A Glimmer of Hope

It took almost a year after my mom died for me to start writing again. I was still attending the Washington Creative Writers Club, but I wasn’t reading my own work for critique. I was an active commentator, but working on my novel would take an energy that I didn’t have.  As for Inkreadable Kids, with my mom’s death, I didn’t have the wherewithal or the emotional capacity for teaching. Teaching is difficult enough when the subjects are Math, English, and the like. Trying to convince kids to love writing as much as I did? That ambition died as well. I could barely sustain the dog and pony show that is front of house food retail management. Plus dealing with the financial consequences of my mom’s death took over that first year and a bit.

In the fall of 2015, I came to Amsterdam. One of the benefits of going to WIS and having 45 people in your graduating class is that it was very easy to keep in contact with your classmates. Some of us formed bonds that endure to this day. I had friends from WIS in Amsterdam and had been coming to the city for a number of years. That year, as always, I stayed with my friend Jasper. We have a complicated history, Jasper and I. His sister Anneke was in my grade and we were best friends from the 7th to 9th grade. He was in the grade below us. When Jasper and I first met, he broke my glasses. Thankfully, things went uphill from there. WIS had combined the 6th and 7th-grade beginner French classes into one, and the three of us were in the same class. I can rather smugly say that I still have my French skill, but Jasper claims not to. I’m not sure about Anneke. I’ll have to ask her.

In 1993 I left Washington and went to Boston University. I majored in Physics and stuck with the program for two years before I was able to admit that as much as I love the sciences, they didn’t love me back. Anneke and I remained friends though we weren’t in as much contact as she had moved to the Netherlands. Jasper and I became extremely close during my first year of university, and I would see him when I came home. We would continue this practice the next year when he too left for the Netherlands as his parents lived, and still live, in DC.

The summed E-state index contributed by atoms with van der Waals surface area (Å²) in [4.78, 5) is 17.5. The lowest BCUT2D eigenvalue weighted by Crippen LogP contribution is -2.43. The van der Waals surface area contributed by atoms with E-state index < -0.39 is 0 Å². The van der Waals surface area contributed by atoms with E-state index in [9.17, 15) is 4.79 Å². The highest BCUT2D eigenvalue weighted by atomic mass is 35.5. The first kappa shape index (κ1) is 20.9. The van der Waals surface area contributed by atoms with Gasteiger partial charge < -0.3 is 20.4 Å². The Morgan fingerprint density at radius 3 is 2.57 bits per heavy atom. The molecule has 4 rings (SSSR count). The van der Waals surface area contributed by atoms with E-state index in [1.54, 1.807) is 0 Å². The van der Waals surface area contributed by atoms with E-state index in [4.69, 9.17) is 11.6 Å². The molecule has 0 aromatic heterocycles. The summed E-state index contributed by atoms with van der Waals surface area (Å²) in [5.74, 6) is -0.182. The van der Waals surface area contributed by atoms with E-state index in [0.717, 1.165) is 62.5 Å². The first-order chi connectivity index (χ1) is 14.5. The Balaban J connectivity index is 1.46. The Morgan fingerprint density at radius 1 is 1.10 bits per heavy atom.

It was Jasper that I went to in 2014 after being with my sister.  I spent a week wandering the city while Jasper worked. It was here that I finally started to reconnect with my writing in various cafes around the city. A few words at a time but it was enough. I was starting to see light at the end of the tunnel that was my grief. It would be another year before I was ready to think about my own future and what I wanted to do with myself.

I knew that food retail wasn’t what I wanted to do, and, even though my family owned the company I worked for, there wasn’t room to grow. Also, I had decided that I wanted to move back to Scotland, and started thinking about the ways in which I could do that.  It would be a year before I could make any moves at all, and I didn’t know then that current events would conspire to work against me.

Summer 2015 brought many changes to my family. My sister Alex got married at the beginning of September. We all went to Greece for the wedding, including my sister Taty. Bringing her to Greece had long been a dream of both my parents. I was really happy that Taty finally got to see Greece, as I had carried around a lot of unacknowledged guilt that I got to go on trips with my family but that Taty didn’t. Taty is handicapped, though I prefer to use the term handicapable. Taty had never been to Europe so this was a real treat. After Greece, I went as was becoming habitual for me, to Amsterdam to see Jasper. It was to be a life-changing trip. On the edge of your laptop? Good. That’s up next.

That’s it for this Inkreadable Installment. As always, stay tuned. There is more to the story.


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